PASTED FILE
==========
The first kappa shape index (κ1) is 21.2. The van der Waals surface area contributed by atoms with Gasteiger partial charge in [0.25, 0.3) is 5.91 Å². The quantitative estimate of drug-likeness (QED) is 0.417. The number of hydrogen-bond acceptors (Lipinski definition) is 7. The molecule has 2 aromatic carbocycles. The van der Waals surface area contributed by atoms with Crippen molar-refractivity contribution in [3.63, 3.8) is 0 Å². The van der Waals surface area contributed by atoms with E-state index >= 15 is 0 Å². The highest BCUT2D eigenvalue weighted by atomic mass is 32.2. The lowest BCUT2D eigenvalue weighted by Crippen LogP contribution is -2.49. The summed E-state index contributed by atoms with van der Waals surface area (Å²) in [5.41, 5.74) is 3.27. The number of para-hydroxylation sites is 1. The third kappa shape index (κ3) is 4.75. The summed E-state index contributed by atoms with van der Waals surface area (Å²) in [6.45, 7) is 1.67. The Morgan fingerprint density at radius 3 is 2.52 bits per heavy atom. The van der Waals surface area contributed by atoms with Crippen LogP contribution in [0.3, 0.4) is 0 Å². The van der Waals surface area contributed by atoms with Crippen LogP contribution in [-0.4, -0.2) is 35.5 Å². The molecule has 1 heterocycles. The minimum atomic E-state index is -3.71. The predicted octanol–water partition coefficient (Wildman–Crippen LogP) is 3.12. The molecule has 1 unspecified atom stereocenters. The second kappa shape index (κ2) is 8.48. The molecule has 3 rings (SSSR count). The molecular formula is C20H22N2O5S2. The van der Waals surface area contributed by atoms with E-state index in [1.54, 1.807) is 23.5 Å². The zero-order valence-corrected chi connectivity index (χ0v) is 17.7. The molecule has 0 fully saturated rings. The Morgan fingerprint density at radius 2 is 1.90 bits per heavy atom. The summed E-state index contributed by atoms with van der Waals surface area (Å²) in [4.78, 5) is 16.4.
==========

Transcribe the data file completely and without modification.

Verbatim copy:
The first kappa shape index (κ1) is 21.2. The van der Waals surface area contributed by atoms with Gasteiger partial charge in [0.25, 0.3) is 5.91 Å². The quantitative estimate of drug-likeness (QED) is 0.417. The number of hydrogen-bond acceptors (Lipinski definition) is 7. The molecule has 2 aromatic carbocycles. The van der Waals surface area contributed by atoms with Crippen molar-refractivity contribution in [3.63, 3.8) is 0 Å². The van der Waals surface area contributed by atoms with E-state index >= 15 is 0 Å². The highest BCUT2D eigenvalue weighted by atomic mass is 32.2. The lowest BCUT2D eigenvalue weighted by Crippen LogP contribution is -2.49. The summed E-state index contributed by atoms with van der Waals surface area (Å²) in [5.41, 5.74) is 3.27. The number of para-hydroxylation sites is 1. The third kappa shape index (κ3) is 4.75. The summed E-state index contributed by atoms with van der Waals surface area (Å²) in [6.45, 7) is 1.67. The Morgan fingerprint density at radius 3 is 2.52 bits per heavy atom. The van der Waals surface area contributed by atoms with Crippen LogP contribution in [0.3, 0.4) is 0 Å². The van der Waals surface area contributed by atoms with Crippen LogP contribution in [-0.4, -0.2) is 35.5 Å². The molecule has 1 heterocycles. The minimum atomic E-state index is -3.71. The predicted octanol–water partition coefficient (Wildman–Crippen LogP) is 3.12. The molecule has 1 unspecified atom stereocenters. The second kappa shape index (κ2) is 8.48. The molecule has 3 rings (SSSR count). The molecular formula is C20H22N2O5S2. The van der Waals surface area contributed by atoms with E-state index in [1.54, 1.807) is 23.5 Å². The zero-order valence-corrected chi connectivity index (χ0v) is 17.7. The molecule has 0 fully saturated rings. The Morgan fingerprint density at radius 2 is 1.90 bits per heavy atom. The summed E-state index contributed by atoms with van der Waals surface area (Å²) in [4.78, 5) is 16.4.